AGO Opinion 93066
August 17, 1993
Statutory Interpretation; Neb.Rev.Stat. $$49-1407 and 49-1408 and Limited Liability Companies
Dannie Trautwein, Director Nebraska Accountability and Disclosure Commission
Don Stenberg, Attorney General
Linda L. Willard, Assistant Attorney General
You have inquired whether the term "member" in Neb. Rev. Stat. ~ 49-1408 as amended by LB 121 of the 1993 legislative session refers to a member of any entity or only a member of a limited liability company for purposes of determining business associations.
Sections 304 and 305 of LB-121 of the 1993 legislative-session amended the definition of business as found in Neb. Rev. Stat. $ 49-1407 and business with which the individual is associated as found in Neb. Rev. Star. S 49-1408. As amended, Neb. Rev. Stat. ~ 49-1407 reads, "business shall mean any corporation, partnership, limited liability company, sole proprietorship, firm, enterprise, franchise, association, organization, self employed individual, holding company, joint-stock company, receivership, trust, activity, or entity." As amended, Neb. Rev. Star. S 49-1408 reads:
Business with which the individual is associated or business association shall mean a business: (I) In which the individual is a partner, member, director, or officer; or (2) in which the individual or a member of the individual’s immediate family is a stockholder of closed corporation stock worth one thousand dollars or more at fair market value or which represents more than a five percent equity interest, or is a stockholder of publicly traded stock worth ten thousand dollars or more at fair market value or which represents more than ten percent equity interest.
Your concern is based on the fact that Neb. Rev. Star. SS 49-1407 and 49-1408 are definitions relied upon in determining if certain public officials or public employees have a conflict of. interest under the accountability and disclosure statutes. You note that the legislative history of LB 121 indicates that immediately prior to final reading of the bill, Legislator Douglas Kristensen stated, "I here want to lay legislative history that any effort to expand that definition [of member] beyond a member of a limited liability company would be a misreading of this statute and should not be used as the basis for any expansion of the political accountability and disclosure rules and regulations or requirements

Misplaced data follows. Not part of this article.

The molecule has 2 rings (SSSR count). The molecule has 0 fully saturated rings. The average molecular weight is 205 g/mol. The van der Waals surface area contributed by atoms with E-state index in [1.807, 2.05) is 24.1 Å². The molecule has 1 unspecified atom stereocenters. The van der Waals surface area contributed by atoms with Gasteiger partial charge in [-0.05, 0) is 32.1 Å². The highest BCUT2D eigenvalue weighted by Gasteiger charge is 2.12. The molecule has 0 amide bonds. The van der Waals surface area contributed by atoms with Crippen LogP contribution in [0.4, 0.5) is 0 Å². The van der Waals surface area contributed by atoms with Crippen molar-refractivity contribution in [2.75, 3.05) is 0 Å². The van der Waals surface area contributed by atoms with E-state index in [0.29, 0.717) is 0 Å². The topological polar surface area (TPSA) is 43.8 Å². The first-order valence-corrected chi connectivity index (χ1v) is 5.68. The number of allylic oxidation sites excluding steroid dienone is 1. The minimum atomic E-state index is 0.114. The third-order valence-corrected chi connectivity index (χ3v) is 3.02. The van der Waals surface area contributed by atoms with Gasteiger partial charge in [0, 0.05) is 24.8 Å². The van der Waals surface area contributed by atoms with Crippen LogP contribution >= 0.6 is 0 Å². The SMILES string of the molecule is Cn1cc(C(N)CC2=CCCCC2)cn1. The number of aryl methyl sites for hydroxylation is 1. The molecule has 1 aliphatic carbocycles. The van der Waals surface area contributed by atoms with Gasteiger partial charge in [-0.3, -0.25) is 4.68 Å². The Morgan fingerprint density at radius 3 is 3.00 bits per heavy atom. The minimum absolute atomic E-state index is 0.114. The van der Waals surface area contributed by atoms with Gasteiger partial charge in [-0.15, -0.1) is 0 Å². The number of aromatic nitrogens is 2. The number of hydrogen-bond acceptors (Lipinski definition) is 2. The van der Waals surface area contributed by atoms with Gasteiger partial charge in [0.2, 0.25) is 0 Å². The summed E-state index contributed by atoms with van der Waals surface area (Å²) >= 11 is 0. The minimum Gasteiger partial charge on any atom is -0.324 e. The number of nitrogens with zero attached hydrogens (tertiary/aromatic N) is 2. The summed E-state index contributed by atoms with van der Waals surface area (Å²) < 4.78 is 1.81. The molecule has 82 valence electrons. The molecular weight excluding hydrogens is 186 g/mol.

for the filing of conflicts " Legislative History, May 27,
1993, p. 6753.
"Legislative history is used by the courts, when appropriate, to aid in understanding legislation. The Nebraska Supreme Court has ruled on numerous occasions:
A statute is not to be read as if open to construction as a matter of course. Where the words of a statute are plain, direct, and unambiguous, no interpretation is needed to ascertain the meaning. In the absence of anything to indicate the contrary, words must be given their ordinary meaning. It is not within the province of a court to read a meaning into a statute that is not warranted by the legislative language. Neither is it within the province of a court t6 read anything plain, direct and unambiguous out of a statute.
Gillam v. Firestone Tire & Rubber Co., 214 Neb. 414, 418, 489 N.W.2d 289, 292 (1992). See also County of Douglas v. Board of Regents, 210 Neb. 573, 577-78, 216 N.W.2d 62, 65 (1982).
The Nebraska Supreme Court has further determined that "whether the words of a statute are ambiguous is a question of law for the court." Weiner v. State, 214 Neb. 404, 407, 333 N.W.2d 915, 917 (1983); Hill v. City of Lincoln, 213 Neb. 517, 330 N.W.2d 471 (1983).
A general rule of statutory construction is that one should not adhere to the ambiguity rule when it is obvious that the result reached would clearly distort the legislative purposes. Sutherland Star. Const. S 48.01 at p. 302 (5th Ed.). Guidance in interpreting statutory meaning can also be found in National R. R. Passenger
Corporation v. National Association of R. R. Passengers, 94 S.Ct. 690 (1974), in which the United States Supreme Court determined that "even the most basic general principles of statutory construction must yield to clear contrary evidence of legislative intent." (Citation omitted.) 94 S.Ct. at 693. In the instant case, Legislator Kristensen, one of the original introducers of LB 121, stated on the record before final reading of the bill what the clear legislative intent of the use of the word "member" is as it relates to accountability and disclosure statutes and regulations. Therefore, it is our interpretation that "member" as used in Neb. Rev. Star. §S 49-1407 and 49-1408, as amended by LB 121, applies only to members of limited partnership companies.
Because ambiguity is a question of law for the court, this office cannot guarantee that the courts of this state would look beyond the words of the statute to the legislative history nor can we guarantee that they would reach the same conclusion. Therefore, it is our recommendation that the Legislature introduce legislation to make this interpretation clear on the face of the statute, as the legislative history of LB 121 indicates that Legislator Kristensen suggested to his fellow members of the Legislature.